Thread
#stdlib
    Hullaballoonatic

    Hullaballoonatic

    3 years ago
    operator fun <T> Pair<T, T>.iterator() = object : Iterator<T> {
        var i = 0
        
        override fun hasNext() = i < 2
        
        override fun next() = when (i++) {
            0 -> first
            1 -> second
            else -> throw NoSuchElementException()
        }
    }
    p

    PHondogo

    3 years ago
    override fun hasNext() = i <= 1
    Dominaezzz

    Dominaezzz

    3 years ago
    operator fun <T> Pair<T, T>.iterator() = sequence {
        yield(first)
        yield(second)
    }.toIterator()
    Hullaballoonatic

    Hullaballoonatic

    3 years ago
    @PHondogo thank you, fixed
    oh, cool
    @Dominaezzz how does that compare to my version in terms of performance and safety?
    Dominaezzz

    Dominaezzz

    3 years ago
    Yours will perform better.
    Mine might allocate more than one object, not completely sure.
    Hullaballoonatic

    Hullaballoonatic

    3 years ago
    I'm not familiar with sequences, so I don't know if they are themselves an object or not
    Dominaezzz

    Dominaezzz

    3 years ago
    There are iterators with different semantics.
    Sequences are treated lazily but iterators are treated eagerly.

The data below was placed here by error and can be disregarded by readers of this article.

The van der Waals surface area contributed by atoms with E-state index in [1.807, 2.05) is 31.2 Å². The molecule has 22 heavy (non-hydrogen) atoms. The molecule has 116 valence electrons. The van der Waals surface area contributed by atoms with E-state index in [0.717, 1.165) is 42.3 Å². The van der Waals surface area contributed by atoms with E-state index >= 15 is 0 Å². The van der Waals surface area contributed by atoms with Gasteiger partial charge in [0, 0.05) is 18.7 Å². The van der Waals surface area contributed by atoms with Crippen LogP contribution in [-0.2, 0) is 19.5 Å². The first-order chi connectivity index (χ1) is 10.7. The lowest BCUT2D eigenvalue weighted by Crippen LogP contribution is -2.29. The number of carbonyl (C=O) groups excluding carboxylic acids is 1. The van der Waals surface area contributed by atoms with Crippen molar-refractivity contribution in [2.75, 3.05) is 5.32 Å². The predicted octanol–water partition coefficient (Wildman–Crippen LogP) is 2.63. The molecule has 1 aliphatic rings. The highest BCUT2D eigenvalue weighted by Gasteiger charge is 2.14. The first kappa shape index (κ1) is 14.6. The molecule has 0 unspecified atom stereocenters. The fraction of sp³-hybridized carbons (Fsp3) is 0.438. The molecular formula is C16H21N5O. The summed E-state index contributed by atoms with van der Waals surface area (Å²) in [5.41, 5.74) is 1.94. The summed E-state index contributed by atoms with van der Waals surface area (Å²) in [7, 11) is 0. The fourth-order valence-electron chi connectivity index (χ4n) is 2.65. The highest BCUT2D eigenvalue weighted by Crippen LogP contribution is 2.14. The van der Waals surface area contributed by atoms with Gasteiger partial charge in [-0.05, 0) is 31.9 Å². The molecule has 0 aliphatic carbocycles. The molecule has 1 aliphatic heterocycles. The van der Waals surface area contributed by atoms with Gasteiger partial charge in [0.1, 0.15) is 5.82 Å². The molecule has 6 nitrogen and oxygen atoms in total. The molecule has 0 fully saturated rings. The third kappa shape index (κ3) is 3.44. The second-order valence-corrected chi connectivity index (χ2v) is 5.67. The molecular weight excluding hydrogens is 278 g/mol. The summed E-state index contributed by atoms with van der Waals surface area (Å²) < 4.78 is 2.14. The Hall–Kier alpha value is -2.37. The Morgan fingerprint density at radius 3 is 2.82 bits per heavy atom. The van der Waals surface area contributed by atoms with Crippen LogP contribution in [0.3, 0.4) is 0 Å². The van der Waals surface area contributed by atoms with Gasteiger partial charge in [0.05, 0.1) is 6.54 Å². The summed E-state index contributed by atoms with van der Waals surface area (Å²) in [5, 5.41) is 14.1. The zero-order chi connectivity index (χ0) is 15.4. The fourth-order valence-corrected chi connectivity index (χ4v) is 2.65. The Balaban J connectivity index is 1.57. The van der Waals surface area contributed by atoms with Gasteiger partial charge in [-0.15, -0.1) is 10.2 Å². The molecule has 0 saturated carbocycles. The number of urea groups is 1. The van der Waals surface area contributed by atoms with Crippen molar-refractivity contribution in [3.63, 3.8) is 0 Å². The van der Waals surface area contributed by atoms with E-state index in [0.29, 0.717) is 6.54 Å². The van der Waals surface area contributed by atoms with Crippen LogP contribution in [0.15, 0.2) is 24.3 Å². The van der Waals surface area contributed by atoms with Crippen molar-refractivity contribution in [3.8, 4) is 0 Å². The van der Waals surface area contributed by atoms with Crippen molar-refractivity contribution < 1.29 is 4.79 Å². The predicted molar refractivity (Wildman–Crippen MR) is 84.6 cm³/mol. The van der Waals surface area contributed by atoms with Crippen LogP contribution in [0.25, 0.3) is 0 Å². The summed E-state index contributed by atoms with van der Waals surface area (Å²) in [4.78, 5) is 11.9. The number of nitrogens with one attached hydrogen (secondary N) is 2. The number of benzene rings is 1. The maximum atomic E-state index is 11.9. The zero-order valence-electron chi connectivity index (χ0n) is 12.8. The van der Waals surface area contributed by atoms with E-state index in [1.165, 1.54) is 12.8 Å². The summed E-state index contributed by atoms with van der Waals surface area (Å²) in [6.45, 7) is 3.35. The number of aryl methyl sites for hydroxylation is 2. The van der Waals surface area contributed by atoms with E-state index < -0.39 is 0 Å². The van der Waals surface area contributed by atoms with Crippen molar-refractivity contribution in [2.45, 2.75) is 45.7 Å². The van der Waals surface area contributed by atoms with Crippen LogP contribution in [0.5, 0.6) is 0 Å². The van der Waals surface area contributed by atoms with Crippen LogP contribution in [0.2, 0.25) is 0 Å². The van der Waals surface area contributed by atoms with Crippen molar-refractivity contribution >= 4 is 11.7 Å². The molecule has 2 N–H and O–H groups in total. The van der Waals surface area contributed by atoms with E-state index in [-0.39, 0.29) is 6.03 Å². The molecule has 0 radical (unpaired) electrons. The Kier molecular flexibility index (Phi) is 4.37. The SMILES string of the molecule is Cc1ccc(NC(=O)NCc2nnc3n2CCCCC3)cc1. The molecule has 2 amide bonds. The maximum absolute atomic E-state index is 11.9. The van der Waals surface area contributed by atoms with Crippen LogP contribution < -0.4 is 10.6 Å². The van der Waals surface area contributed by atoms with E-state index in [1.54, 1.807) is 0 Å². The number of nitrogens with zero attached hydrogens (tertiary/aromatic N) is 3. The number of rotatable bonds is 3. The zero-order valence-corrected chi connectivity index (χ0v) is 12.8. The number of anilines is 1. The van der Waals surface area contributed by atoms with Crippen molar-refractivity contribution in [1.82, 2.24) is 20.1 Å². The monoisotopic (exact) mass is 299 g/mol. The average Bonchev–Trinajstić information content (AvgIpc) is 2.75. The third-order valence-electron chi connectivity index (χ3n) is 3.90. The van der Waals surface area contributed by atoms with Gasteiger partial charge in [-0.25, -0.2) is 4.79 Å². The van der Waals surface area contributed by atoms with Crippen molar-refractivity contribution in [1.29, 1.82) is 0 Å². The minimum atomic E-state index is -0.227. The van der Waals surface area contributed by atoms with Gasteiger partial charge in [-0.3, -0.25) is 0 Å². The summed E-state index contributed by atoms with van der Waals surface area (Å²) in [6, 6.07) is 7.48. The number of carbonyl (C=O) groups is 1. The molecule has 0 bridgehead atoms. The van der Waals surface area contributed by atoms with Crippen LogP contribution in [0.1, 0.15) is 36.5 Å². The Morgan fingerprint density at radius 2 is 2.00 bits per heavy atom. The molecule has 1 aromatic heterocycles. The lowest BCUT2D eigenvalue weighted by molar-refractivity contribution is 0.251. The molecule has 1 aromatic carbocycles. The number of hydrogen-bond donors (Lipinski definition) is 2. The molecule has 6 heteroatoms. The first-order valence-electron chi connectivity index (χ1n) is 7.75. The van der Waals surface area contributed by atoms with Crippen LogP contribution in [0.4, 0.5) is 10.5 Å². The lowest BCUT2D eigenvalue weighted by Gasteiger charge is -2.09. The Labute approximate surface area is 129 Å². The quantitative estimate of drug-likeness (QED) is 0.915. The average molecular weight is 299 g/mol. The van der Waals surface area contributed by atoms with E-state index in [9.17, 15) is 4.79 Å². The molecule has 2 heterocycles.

Hullaballoonatic

    Hullaballoonatic

    3 years ago
    afaik sequences are basically chains of operations on a collection where the full chain is operated on each element before moving to the next
    p

    PHondogo

    3 years ago
    Sequence is less performant - you have to allocate object for Sequence + objects/lambdas for each yield, and list to hold them.
    cbruegg

    cbruegg

    3 years ago
    What's the use case for this?
    Dominaezzz

    Dominaezzz

    3 years ago
    For sequences? Large collections with loads of transformations. Less allocations are made I think.
    Hullaballoonatic

    Hullaballoonatic

    3 years ago
    The initial idea was for
    Pair
    to implement
    Iterable
    to make generics easier. I admit that now I'm thinking it's more of a "why not?", and because
    Iterable
    methods are nice. Treating a pair as an iterable is very intuitive, I think, though I think it is wonky that the iterator methods would return
    List
    and
    Iterator
    instead of
    Pair
    So, definitely not one of my better ideas...
    Dico

    Dico

    3 years ago
    You can do @Dominaezzz version with
    iterator {}
    Dominaezzz

    Dominaezzz

    3 years ago
    Ha, wasn't sure if that was a thing yet.